The Broken Permissions Model in Android Apps as Illustrated by Facebook

A couple days ago I was informed that the Facebook app on my Samsung Galaxy S3 wanted to update. But it needed me to agree to some additional permissions for the app. I clicked the button to see what they were and was greeted with this:

Image

I was more than a little surprised by the things that Facebook expected me to agree to let them have access to on my phone. Let’s be honest, that’s a pretty invasive list of things that I’m being asked to agree to allow and trust that Facebook will do no harm.

So I decided not to upgrade.

Here’s the thing, though. While I was originally angry with Facebook (I still am to some degree), I realized that Google is to blame here as well. They’ve developed this “all or nothing” permissions model. It’d clearly be more friendly to the user if every one of those permissions had an associated checkbox. That would allow me to choose the things which are reasonable and uncheck those that are not. The price, of course, is that I wouldn’t get the application’s full feature set. But maybe I don’t need or want all those features anyway.

I just want to post cat pictures and stuff. Let’s leave my SMS messages and wireless network connections out of it, OK?

This “take it or leave it” system really doesn’t allow for that use case.

I’d remove the app entirely, but I do use the 2-factor authentication codes that it generates. So I’d need to find an alternative way of getting those.

If this was a desktop app, I could at least run it inside a Virtual Machine and manage what it has access to. Maybe we should expect next generation phones, as they’re going to be more and more powerful, to offer similar virtualization? Seems like the wrong solution to me, but I wouldn’t be at all surprised to see it.

About Jeremy Zawodny

I'm a software engineer and pilot. I work at craigslist by day, hacking on various bits of back-end software and data systems. As a pilot, I fly Glastar N97BM and high performance gliders in the northern California and Nevada area. I'm also the original author of "High Performance MySQL" published by O'Reilly Media. I still speak at conferences and user groups on occasion.
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5 Responses to The Broken Permissions Model in Android Apps as Illustrated by Facebook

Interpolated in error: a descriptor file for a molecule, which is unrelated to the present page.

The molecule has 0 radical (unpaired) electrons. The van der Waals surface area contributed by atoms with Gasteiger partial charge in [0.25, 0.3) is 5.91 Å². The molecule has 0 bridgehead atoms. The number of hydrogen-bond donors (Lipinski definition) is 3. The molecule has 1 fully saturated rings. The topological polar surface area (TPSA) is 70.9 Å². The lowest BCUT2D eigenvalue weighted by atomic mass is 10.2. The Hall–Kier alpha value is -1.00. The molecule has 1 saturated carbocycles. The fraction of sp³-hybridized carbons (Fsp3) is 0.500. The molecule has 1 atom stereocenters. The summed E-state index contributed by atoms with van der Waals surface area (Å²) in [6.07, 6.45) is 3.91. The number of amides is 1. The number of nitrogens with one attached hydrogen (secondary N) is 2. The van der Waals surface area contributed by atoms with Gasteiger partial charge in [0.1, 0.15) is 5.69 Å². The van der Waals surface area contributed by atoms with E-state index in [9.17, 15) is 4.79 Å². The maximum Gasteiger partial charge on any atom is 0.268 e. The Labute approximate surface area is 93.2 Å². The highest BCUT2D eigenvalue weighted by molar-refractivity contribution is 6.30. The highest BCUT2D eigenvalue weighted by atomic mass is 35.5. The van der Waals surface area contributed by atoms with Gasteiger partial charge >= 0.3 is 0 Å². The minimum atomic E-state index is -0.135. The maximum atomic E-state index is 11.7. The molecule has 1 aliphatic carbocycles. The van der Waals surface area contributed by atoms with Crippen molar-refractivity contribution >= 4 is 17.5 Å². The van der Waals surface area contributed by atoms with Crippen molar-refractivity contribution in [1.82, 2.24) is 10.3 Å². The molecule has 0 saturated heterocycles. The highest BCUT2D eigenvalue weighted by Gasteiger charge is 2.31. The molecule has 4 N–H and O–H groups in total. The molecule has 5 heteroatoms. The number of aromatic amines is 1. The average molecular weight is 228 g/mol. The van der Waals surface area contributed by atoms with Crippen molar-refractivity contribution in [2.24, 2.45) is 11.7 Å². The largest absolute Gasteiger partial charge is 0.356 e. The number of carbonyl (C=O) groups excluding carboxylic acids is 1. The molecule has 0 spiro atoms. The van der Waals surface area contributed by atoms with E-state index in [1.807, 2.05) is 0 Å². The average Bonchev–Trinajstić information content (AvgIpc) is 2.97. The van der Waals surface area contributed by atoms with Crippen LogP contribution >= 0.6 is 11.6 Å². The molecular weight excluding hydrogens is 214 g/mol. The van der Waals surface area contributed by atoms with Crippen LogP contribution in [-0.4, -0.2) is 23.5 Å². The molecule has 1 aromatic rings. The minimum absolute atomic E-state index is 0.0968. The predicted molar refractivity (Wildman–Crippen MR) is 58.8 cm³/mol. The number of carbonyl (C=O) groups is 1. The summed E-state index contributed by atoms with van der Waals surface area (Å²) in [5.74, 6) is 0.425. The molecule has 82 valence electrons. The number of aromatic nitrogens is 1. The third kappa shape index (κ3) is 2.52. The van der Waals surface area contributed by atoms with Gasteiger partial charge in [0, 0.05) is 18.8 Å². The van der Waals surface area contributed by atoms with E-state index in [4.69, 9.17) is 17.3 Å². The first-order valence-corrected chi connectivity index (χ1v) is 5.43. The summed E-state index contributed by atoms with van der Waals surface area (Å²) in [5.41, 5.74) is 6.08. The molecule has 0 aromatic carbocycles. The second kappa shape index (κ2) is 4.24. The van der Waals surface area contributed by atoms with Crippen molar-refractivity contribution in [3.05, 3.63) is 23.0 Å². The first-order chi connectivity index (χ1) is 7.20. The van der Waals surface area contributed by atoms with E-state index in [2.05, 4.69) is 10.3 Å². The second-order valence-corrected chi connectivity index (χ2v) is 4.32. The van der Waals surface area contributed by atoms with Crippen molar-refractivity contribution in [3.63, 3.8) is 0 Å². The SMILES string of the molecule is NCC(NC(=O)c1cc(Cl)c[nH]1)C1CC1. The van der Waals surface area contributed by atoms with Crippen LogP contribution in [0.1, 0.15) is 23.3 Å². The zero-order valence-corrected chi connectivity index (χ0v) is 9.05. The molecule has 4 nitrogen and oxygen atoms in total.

1. Royce Williams says:

    Undocumented back-end access to fine-grained control of all permissions on a per-app basis (accessed by a widget called App Ops) was pulled by Google in December (which got the EFF’s attention.) It restored using discoverable methods (usually requiring root). It is also available in CyanogenMod.

  2. adamwulf says:

    Completely agree about it being Google’s fault here, but I’m also disappointed in Facebook’s lack of restraint in asking for so much data.

    I have an iPhone, but I deleted Facebook off my phone as well, and have Facebook SMS me for the two factor auth instead of generating it on my phone.

  3. Interestingly, it’s partially because of the virtualization model that Android uses that apps have to ask for these permissions. It’s modified Linux under the hood, and each app runs as its own user, and has access only to its own “home” directory. Permissions for things like network access, SMS, location, etc are controlled by Linux group permissions. This is only checked/assigned at install time. They’d have to come up with a way for apps to dynamically request and be granted group permissions, which is conceivable, at least to my limited understanding. It would take work, but it seems like it could be done

    As an aside, this is what makes me nervous about “rooting” and jail breaking. You’re literally giving apps root access to do whatever they want on your phone, including completely bypassing these permissions/restrictions. *shudder*

  4. Roger says:

    Blackberry did a good job of this. You were shown the permissions and could set them to ok, ask each time, and denied. They were also grouped so you could permissions for the group instead of each separate one.

  5. bcs says:

    The price, of course, is that the app then needs to be able to not crash when it’s denied access to some resources. Given the general state of error handling in software (not just mobile apps) the likely result is that there would be no practical difference for >90% of apps because the user would get the choice between granting the app everything it asks for or having it crash randomly.

    The best solution I can think of is some sort of automated testing infrastructure “Upload your app here and we’ll test it on the top 50 hand sets and with a matrix of denied permissions (sorry, no option to turn that last bit off).”

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